Brother Andrew on How Mike Rinder Is Solely Out for Himself

Andrew Rinder recounts that his brother Mike was an inconsiderate son, then an absentee father, always trying to get something for himself—even at his family’s expense.


Mike, as a child, was aloof, different, didn’t participate, didn’t particularly have many friends, you know. Left the family at a very early age—just sort of walked out.

I mean, one of his last years at school, he never went to school. Never! But he used to tell my parents he was going to school, So, his whole life was a deception from a very early age.

It’s a personality trait. It’s his—it’s him, you know. Who he is and how he was, was hidden very well but his personality trait of wanting to suppress others or not grant any life or livingness to other people unless they could help him in his own self importance, was about where it was at.

And that maintained all the way through. And I knew that from day one. I mean, the actual truth is he tried to just about kill me when I was a baby by stuffing bread down my throat, you know. So I’d known for a very long time. He had no association with the family—like we would be on the Freewinds [Scientology motor vessel/religious retreat] for six days, and he was there and would never—unless somebody else made him come and say hello—would never bother even to come and talk to us. We were not important enough in his world of social climbing; because his own esteem and his own belief in himself had to be supreme for him.

You know, we’d cared through a lot of things that went on in our family that Mike never had any interest in whatsoever. His mother was nearly dead a couple of times in car accidents and the hospitals—never had an interest whatsoever. Didn’t have an interest in his children—in fact, his daughter, Taryn, calls me her pseudofather; she calls me “Uncle Dad.” I was more her father than I think he ever was—in fact, I’m sure of it, you know. And my family is the tightest knit, loving group of people you’ve ever seen. My brother chose to leave that. That’s his choice. It’s not my choice, you know.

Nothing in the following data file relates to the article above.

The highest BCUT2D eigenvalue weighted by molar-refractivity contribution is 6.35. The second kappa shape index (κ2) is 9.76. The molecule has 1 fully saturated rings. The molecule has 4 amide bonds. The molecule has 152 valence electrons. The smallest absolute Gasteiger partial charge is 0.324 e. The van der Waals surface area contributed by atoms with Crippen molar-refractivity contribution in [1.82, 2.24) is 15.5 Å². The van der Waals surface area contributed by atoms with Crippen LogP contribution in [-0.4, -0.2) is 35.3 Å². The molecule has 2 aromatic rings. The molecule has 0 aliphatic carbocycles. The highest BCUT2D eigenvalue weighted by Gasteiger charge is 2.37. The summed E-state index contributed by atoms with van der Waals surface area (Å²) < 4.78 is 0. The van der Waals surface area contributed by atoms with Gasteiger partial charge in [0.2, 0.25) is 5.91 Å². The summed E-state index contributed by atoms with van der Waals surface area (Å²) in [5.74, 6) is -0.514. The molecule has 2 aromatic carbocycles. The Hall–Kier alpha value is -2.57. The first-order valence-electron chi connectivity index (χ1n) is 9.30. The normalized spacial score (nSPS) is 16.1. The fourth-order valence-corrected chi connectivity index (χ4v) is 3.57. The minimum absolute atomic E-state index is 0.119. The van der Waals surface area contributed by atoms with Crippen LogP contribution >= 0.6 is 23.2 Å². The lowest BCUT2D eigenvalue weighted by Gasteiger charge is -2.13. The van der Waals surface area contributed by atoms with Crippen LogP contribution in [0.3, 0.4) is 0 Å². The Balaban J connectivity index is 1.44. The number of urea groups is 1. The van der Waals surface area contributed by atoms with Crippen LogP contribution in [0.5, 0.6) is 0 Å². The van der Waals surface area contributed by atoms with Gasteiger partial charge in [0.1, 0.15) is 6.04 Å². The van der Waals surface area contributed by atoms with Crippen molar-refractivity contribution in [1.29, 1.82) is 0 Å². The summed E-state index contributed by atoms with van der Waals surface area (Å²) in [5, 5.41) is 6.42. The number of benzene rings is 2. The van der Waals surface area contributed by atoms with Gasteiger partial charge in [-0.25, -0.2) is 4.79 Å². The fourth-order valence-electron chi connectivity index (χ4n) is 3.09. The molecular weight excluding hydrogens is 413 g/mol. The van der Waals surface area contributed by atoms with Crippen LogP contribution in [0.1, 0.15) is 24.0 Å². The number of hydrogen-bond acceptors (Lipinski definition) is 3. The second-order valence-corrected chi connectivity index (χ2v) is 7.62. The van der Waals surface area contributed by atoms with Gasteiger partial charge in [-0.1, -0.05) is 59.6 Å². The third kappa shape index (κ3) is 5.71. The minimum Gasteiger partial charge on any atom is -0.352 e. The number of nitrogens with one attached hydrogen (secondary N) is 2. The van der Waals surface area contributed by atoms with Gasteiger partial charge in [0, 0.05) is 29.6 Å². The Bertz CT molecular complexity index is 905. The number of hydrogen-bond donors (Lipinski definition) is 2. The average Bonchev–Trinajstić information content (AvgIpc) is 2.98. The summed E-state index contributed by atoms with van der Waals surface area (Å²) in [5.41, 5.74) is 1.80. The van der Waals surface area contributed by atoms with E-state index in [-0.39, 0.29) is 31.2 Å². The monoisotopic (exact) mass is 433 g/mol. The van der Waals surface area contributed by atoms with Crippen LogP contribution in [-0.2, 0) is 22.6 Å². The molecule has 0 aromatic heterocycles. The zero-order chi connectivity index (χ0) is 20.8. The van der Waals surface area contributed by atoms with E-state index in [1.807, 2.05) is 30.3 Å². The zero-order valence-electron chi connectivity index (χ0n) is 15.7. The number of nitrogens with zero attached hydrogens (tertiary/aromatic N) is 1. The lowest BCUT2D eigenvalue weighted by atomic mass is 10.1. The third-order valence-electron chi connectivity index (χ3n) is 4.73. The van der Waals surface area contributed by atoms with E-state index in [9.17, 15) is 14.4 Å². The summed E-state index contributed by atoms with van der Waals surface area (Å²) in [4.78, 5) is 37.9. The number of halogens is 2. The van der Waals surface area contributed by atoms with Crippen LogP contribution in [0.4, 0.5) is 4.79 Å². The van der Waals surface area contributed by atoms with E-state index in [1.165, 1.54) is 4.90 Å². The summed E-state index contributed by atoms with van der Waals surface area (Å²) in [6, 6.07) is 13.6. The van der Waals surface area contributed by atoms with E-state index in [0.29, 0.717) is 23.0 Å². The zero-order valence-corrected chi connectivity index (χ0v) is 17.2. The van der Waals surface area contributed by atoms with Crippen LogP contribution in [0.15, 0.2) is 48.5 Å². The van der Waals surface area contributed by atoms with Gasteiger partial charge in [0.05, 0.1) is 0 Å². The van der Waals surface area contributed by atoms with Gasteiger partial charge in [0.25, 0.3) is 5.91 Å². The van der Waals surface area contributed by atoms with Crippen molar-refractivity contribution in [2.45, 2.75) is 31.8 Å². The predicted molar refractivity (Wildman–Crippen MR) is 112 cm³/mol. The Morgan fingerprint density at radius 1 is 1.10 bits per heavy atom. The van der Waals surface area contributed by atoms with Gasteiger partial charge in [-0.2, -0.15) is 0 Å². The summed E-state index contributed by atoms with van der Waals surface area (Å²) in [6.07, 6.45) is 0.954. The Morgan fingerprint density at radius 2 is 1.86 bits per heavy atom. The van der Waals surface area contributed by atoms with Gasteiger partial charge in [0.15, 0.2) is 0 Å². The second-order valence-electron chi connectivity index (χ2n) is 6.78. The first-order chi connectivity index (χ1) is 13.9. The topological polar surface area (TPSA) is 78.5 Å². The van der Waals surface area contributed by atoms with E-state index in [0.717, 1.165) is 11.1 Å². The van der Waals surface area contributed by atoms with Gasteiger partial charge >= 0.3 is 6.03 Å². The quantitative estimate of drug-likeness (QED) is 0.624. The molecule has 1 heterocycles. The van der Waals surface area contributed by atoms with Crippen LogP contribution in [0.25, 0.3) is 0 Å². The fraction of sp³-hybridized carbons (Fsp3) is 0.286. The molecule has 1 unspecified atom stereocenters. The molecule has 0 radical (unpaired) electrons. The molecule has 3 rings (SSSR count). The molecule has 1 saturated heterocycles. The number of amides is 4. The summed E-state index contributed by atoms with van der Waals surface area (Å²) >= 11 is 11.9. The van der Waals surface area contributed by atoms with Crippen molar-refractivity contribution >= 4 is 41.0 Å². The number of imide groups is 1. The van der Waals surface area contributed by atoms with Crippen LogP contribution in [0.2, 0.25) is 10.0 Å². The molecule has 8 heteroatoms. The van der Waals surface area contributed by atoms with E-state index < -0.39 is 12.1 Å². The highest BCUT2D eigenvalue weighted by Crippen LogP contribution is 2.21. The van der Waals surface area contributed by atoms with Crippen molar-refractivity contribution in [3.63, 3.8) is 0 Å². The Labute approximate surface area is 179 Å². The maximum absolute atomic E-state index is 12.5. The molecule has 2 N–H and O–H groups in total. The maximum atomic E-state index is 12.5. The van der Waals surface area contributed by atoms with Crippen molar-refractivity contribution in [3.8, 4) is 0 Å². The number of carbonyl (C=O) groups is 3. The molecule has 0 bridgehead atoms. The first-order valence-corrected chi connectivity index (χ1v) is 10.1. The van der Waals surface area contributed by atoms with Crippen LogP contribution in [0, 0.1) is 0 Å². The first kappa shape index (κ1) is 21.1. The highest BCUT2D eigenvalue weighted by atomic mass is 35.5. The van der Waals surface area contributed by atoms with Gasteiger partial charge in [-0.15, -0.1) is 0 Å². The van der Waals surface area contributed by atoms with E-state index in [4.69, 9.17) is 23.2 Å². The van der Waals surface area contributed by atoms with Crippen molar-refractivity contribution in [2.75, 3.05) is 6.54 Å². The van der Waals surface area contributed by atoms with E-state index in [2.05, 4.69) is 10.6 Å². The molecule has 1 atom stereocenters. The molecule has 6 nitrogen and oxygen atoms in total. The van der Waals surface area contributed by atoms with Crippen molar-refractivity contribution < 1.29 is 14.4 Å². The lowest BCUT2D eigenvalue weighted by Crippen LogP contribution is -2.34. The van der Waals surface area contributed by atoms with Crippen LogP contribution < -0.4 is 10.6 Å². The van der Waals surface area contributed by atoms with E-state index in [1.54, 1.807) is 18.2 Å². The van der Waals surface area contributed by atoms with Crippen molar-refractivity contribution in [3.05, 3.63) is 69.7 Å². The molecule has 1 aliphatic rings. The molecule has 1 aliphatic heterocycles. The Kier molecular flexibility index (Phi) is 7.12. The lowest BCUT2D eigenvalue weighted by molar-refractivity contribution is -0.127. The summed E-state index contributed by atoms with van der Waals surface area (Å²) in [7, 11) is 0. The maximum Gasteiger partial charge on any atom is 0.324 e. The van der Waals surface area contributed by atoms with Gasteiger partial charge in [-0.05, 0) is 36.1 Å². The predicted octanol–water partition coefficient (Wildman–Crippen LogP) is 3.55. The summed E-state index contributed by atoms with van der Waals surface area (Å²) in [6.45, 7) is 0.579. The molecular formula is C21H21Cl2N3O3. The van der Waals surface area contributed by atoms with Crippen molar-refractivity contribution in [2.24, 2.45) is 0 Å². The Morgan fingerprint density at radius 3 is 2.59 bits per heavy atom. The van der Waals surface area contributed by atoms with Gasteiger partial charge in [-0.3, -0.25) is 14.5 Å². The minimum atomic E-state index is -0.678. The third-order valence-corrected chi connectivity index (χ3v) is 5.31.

My mum had just been moved into an aged-care facility. He went to that facility and said he’s “her son and blah, blah, blah, blah.” And they said, “Well, she’s not here, obviously”—we were out of state at the time. And he somehow managed to talk his way in with a film crew and filmed her room with the idea of saying, “Well, look at what people do to old Scientologists.” This is one of the most exclusive, beautiful places for an age retirement you could ever imagine, that was about half a kilometer from where we lived. We were there every two or three days and she used to spend the weekend at home with us. But it disturbed my mother immensely that he [Mike] could just walk into her room when she wasn’t there and, you know. That’s just another thing—it wasn’t about her. He didn’t go there to visit her. He went there to try and do something evil and bad.

Mike Rinder is an individual that is solely concerned with himself. Anything he does that associates with other people is with the consideration of, “What do I get out of it?” That’s it. And, you know, at one point in our Church he had status. That’s what he was getting out of it. He enjoyed the status. He didn’t ever do it, I don’t think, to help Mankind.